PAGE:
I remember planning my first kid's birthday party as a new mother. Everything had to be perfect. As this was in the days before Pinterest, I spent months Googling themes, tearing out magazine ideas, and running around town to find the items that would create the ultimate event. I felt such internal pressure to make the day a reflection of my love and pride. Subconsciously, I'm sure that I was struggling against the unreal expectations of parenthood as viewed through the magazines and blogs I inhaled for comfort and advice, and the stress that this mothering thing was so much harder than I had imagined. I felt a need to have everything together on the outside, or people might just see my internal cracks and I would be labeled a failure. I remember little about his birthday (outside the memories held by our photos), but I can clearly recall bursting into tears the night before as I struggled with his birthday cake. John came to the rescue, baffled, I'm sure, about how a party that Brady wouldn't even remember or understand could trigger such stress for me.
|The adorable finished project, thanks to John (my miserable attempt was not captured on film, thank goodness.|
On Brady's second birthday, I was hugely and miserably pregnant and just hoping I could make it through the party without going into labor. We had it at a playground so that he could run around with his friends...and I could sit down at the picnic shelter with the food. I was smart enough to hire a friend as photographer so that I could truly be present and just observe. I was mortified when she captured the scene of our two-year-old tackling his friend to the ground, in a fight over bubbles. We can laugh about it now, but at the time it was another reminder of how little control we really have (as desperately as I cling to my illusion of control).
I can barely remember his third party, as I was busy planning a first birthday for his sister, Maryn, and breaking up their fights over the gifts. In the pictures I can't believe how put together I look-- young, slim, and smiling--when I remember feeling like such a mess on the inside.
In year 4 and 2 for our two, I wised up and did a joint party. It was exhausting, but they seem to be mostly happy in the pictures (and John and I look older and very very tired).
Last year, I made a deal with my kids that we would take a family trip to Great Wolf Lodge (an indoor water park resort in Williamsburg) if we could skip the whole (double) birthday party ordeal. It was expensive, but the saving of my sanity was worth the price.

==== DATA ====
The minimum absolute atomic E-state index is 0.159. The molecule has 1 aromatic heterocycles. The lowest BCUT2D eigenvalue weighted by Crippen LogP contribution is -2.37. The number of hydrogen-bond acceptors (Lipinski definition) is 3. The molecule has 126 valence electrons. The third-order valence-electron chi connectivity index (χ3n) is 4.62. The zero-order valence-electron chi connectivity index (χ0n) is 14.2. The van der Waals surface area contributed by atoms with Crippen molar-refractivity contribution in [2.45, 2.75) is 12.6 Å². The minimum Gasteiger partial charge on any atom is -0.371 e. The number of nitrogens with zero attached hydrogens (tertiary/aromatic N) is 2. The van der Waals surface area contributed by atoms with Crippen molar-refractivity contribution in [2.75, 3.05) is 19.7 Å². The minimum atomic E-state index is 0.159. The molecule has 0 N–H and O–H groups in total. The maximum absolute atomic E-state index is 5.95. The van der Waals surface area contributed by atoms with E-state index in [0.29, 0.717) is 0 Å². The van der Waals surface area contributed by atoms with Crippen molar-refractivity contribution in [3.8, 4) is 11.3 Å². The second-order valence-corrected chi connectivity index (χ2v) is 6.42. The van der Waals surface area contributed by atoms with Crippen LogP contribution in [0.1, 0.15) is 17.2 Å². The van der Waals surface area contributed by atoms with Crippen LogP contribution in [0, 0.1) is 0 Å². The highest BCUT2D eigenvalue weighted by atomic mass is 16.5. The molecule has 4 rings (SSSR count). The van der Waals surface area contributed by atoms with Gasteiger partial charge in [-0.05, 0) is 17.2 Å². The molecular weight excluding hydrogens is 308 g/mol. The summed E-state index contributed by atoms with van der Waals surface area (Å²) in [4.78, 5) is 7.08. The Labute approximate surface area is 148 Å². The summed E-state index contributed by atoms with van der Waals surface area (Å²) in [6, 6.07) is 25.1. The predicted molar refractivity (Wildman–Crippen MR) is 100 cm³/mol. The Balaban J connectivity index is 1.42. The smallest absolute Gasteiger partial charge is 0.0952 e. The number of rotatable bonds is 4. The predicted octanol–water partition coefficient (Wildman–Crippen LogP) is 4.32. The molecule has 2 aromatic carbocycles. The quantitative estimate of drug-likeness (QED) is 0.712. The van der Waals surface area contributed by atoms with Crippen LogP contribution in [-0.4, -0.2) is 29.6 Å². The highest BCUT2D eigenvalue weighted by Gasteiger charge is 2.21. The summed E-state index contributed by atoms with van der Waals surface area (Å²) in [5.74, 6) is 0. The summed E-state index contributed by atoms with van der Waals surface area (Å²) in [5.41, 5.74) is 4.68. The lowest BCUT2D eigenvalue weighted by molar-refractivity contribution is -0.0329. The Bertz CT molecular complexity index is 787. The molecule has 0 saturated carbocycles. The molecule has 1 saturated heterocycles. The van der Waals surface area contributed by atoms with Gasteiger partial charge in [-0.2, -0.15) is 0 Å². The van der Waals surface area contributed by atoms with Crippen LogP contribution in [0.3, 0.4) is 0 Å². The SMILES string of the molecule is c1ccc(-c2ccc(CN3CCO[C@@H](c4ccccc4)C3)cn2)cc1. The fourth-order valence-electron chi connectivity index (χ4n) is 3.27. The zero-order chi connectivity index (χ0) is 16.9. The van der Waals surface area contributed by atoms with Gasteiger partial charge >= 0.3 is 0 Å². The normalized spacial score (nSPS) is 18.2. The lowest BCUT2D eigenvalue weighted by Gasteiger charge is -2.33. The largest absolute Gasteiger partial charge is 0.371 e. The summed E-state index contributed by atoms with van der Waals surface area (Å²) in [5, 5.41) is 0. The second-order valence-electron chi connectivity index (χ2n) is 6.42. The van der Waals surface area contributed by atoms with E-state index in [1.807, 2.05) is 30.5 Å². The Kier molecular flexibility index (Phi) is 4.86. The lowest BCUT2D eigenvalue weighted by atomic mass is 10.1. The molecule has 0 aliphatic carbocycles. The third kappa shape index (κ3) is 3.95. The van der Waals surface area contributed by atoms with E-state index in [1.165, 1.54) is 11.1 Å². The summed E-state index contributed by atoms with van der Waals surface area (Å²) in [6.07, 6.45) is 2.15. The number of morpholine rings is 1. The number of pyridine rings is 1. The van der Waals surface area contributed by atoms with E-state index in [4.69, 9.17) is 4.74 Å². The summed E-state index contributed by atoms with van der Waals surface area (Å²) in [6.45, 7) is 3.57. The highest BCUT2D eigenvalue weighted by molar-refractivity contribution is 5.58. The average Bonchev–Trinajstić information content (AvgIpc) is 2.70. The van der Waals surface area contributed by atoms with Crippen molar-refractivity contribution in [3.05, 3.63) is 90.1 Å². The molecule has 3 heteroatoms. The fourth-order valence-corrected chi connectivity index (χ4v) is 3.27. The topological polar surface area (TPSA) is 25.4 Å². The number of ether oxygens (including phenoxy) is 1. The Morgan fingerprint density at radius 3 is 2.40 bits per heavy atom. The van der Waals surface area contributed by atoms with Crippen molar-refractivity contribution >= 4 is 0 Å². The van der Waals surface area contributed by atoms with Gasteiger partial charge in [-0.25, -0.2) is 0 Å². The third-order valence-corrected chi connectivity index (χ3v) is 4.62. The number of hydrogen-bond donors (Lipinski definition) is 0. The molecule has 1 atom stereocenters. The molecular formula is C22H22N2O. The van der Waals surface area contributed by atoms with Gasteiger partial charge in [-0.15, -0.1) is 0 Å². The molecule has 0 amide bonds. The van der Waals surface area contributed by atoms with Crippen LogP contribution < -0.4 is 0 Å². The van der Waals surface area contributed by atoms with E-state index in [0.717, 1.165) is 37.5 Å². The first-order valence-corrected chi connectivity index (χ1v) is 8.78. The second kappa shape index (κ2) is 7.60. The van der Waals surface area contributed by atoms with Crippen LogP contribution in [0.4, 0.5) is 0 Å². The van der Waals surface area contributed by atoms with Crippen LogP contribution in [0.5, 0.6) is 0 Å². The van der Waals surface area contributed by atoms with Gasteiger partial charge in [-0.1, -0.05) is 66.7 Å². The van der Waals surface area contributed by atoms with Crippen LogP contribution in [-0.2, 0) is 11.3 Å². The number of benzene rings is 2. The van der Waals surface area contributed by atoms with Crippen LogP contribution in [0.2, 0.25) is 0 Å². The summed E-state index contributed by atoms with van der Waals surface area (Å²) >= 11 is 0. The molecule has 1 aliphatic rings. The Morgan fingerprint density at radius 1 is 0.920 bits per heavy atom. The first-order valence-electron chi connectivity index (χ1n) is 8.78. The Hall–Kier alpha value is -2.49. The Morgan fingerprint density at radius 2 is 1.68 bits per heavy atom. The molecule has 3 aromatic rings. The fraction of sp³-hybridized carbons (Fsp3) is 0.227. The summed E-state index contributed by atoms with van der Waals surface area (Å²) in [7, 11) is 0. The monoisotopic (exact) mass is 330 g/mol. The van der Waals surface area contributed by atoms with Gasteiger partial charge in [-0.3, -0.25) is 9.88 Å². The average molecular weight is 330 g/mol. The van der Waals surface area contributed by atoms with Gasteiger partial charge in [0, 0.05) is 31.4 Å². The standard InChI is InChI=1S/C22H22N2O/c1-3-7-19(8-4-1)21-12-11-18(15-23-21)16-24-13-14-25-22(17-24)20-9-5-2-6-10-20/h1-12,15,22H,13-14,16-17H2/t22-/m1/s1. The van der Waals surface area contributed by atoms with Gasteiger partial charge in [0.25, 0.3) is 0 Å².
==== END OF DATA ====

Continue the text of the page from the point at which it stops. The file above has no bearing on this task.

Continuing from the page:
This year as they turned 7 and 5, I felt that they needed the fun of celebrating with friends, and I felt more prepared. After all, now there was Pinterest to guide my planning (or set impossibly high standards). Brady was happy with a small party at a frozen yogurt place where they supplied the decorations, food, entertainment, and clean-up. It was a win, and gave us time to just enjoy talking and laughing with our friends as we watched our kids dance and attempt karaoke. For her party, Maryn wanted a mermaid themed play date at our house, which happened this weekend. That could be crazy-making, but at this stage of the game, I'm more at ease. The kids are at that wonderful age where they can tell us what they want (and, oh boy, do they ever). They can entertain themselves while I plan and set up, and they actually get all giggly and excited about all the preparation. The best thing, though, is all the help I received. My fabulous husband is not only a fantastic cake-fixer, but is also an artist, and was easily talked into doing the posters for the decorations, among many other tasks. A talented student friend was hired to make whale cake pops, which was the only cake item that Maryn found acceptable (and yes, they had nothing to do with mermaids, but she would not be deterred. She also stated that they must be chocolate and in the colors blue, pink, and purple. Fortunately, I remembered that it was actually HER party, and we broadened the theme to "under the sea". Problem solved.)
A lovely friend brought her daughter, and stayed to be a part of the party. She was a wonderful help as crafts and games with 4 and 5-year-olds are crazy, fast, messy, and always verging on disaster. She also jumped in to take pictures, and I ended up with one of Maryn and me that I adore.
When I look at the photo, I see a mom who looks older and definitely not as put together as she'd like. But more importantly, I see a more confident, less stressed mom, proud to hold a delighted little girl who loves her mommy, successful party or not. I see a mom that realizes that Pinterest, Facebook, Instagram, and this blog are not the measure of her worth nor are they the foundation of her legacy. I see a mom that has realized the importance of asking for help and receiving it, and has learned to share, not in comparison or show, but to remember a smile, the joy, and that spunky pose of a 5-year-old that is growing so fast and yet will always be her baby.